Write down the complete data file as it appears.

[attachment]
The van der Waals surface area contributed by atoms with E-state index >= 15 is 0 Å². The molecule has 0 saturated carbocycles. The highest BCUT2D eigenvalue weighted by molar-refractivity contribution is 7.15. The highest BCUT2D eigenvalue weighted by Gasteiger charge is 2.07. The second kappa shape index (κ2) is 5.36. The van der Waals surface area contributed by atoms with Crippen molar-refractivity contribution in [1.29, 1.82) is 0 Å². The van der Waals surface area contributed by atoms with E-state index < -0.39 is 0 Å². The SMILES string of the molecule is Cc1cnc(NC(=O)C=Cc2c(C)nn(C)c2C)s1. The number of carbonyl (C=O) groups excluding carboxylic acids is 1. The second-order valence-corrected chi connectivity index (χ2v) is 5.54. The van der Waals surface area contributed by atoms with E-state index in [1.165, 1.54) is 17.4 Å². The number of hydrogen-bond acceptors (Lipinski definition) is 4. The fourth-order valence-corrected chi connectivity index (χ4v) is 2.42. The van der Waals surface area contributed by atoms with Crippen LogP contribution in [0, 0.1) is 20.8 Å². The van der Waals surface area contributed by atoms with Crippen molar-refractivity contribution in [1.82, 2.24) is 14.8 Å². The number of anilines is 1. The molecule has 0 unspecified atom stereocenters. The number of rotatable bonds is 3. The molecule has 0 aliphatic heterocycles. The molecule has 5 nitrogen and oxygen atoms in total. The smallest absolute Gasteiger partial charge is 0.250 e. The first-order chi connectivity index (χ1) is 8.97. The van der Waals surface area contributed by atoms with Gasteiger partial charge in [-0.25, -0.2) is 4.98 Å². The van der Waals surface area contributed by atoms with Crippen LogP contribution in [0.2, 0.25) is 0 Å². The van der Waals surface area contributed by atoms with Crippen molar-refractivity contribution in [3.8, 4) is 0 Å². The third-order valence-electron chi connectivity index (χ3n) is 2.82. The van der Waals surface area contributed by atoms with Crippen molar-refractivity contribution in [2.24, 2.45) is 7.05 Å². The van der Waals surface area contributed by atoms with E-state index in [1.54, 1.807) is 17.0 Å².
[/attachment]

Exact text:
The van der Waals surface area contributed by atoms with E-state index >= 15 is 0 Å². The molecule has 0 saturated carbocycles. The highest BCUT2D eigenvalue weighted by molar-refractivity contribution is 7.15. The highest BCUT2D eigenvalue weighted by Gasteiger charge is 2.07. The second kappa shape index (κ2) is 5.36. The van der Waals surface area contributed by atoms with Crippen molar-refractivity contribution in [1.29, 1.82) is 0 Å². The van der Waals surface area contributed by atoms with E-state index < -0.39 is 0 Å². The SMILES string of the molecule is Cc1cnc(NC(=O)C=Cc2c(C)nn(C)c2C)s1. The number of carbonyl (C=O) groups excluding carboxylic acids is 1. The second-order valence-corrected chi connectivity index (χ2v) is 5.54. The van der Waals surface area contributed by atoms with E-state index in [1.165, 1.54) is 17.4 Å². The number of hydrogen-bond acceptors (Lipinski definition) is 4. The fourth-order valence-corrected chi connectivity index (χ4v) is 2.42. The van der Waals surface area contributed by atoms with Crippen LogP contribution in [0, 0.1) is 20.8 Å². The van der Waals surface area contributed by atoms with Crippen molar-refractivity contribution in [1.82, 2.24) is 14.8 Å². The number of anilines is 1. The molecule has 0 unspecified atom stereocenters. The number of rotatable bonds is 3. The molecule has 0 aliphatic heterocycles. The molecule has 5 nitrogen and oxygen atoms in total. The smallest absolute Gasteiger partial charge is 0.250 e. The first-order chi connectivity index (χ1) is 8.97. The van der Waals surface area contributed by atoms with Gasteiger partial charge in [-0.25, -0.2) is 4.98 Å². The van der Waals surface area contributed by atoms with Crippen LogP contribution in [0.2, 0.25) is 0 Å². The van der Waals surface area contributed by atoms with Crippen molar-refractivity contribution in [3.8, 4) is 0 Å². The third-order valence-electron chi connectivity index (χ3n) is 2.82. The van der Waals surface area contributed by atoms with Crippen molar-refractivity contribution in [2.24, 2.45) is 7.05 Å². The van der Waals surface area contributed by atoms with E-state index in [1.54, 1.807) is 17.0 Å².